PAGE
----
Establishing a Family Business Succession Plan
Family businesses have established themselves as sustainable entities in the United States economy. They produce roughly an astonishing 50% of the gross national product, where 35% of Fortune 500 are comprised of family-run private and public companies. However, family businesses encounter a number of problems in regard to successful continuation. Only a third of all family-run companies are succeeded by the second generation. The new generation may have conflicting interests with the previous one, including financial returns and even estate or inheritance issues.
For these kind of businesses to survive and thrive for over decades to come, it’s imperative to instill a thorough family business succession plan. Here are some ways to create a practical strategy, which enables the retiring owners to be financial independent and the next generation to foster growth and continue success.
Create Goals & Objectives
Closely reexamine the current succession plan and analyze if the desired goals are achievable under the next ownership. Do not hesitate to bring in professional management if the succeeding generation needs further development. This is the opportunity to possibly create both professional and personal goals for the new management, as well as establishing credit or pension for retired family owners.
Understand the Administrative Process
Conflict can arise during the planning process. In order to set personal preferences aside, determine a decision-making process to resolve plan disputes by instituting a “checks and balances” system within the company, attorneys, and stockholders. Document the succession plan in writing, ensure the intention and execution of the plan is clearly stated.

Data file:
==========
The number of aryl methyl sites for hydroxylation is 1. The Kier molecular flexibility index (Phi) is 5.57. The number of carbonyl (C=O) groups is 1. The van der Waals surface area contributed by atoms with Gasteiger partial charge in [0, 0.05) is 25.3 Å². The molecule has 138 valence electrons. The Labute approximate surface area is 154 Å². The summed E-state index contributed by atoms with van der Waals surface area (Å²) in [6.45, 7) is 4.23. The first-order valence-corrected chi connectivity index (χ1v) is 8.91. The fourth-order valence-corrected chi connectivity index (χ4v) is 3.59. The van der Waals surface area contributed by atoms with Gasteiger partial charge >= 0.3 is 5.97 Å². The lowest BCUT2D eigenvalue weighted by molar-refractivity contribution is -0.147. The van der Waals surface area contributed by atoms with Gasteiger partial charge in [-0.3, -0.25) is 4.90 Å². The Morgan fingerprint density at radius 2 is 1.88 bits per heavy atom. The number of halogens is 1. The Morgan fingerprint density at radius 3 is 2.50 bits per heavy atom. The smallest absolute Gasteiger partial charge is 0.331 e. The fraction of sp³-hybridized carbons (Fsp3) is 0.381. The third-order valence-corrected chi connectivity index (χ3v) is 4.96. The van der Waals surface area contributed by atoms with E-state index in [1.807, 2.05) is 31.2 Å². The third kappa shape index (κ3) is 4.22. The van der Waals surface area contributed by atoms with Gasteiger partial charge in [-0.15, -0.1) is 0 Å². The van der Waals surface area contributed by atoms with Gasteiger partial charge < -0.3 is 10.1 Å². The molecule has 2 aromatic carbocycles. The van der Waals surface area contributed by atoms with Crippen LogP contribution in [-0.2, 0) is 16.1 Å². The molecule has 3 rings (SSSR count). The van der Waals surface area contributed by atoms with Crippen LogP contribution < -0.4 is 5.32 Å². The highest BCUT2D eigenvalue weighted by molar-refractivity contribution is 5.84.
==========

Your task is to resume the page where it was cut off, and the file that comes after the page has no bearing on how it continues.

Identify the Business Roles
A decision must be made about who will succeed the retiring ownership. Identify and assigned new ownership and management of the business, even active and non-active roles for all family members in case something doesn’t go according to plan. Evaluate each family members’ strengths and weaknesses, further understand where to appropriately position them within the company.
Address the Tax Ramifications
Whether it’s a sale or transfer of ownership, minimizing taxes is the main objective. Review owner estate, along with other taxation issues, to devise a fair settlement. Related issues, such as corporate, partnership, limited liability, employee benefit laws, and knowledge of estate planning can be assessed by an experienced attorney who understands the family dynamic and the business’s financial situation.
Establish a Timeline
Once the plan has been comprehensively formulated, it’s time for proper execution. It’s best to commence the succession business plan at least ten years prior retirement, and five years after a retirement date is established to implement new management. Getting an early start prevents inadequate planning or insufficient case to pay taxes in case a death of the current owner occurs.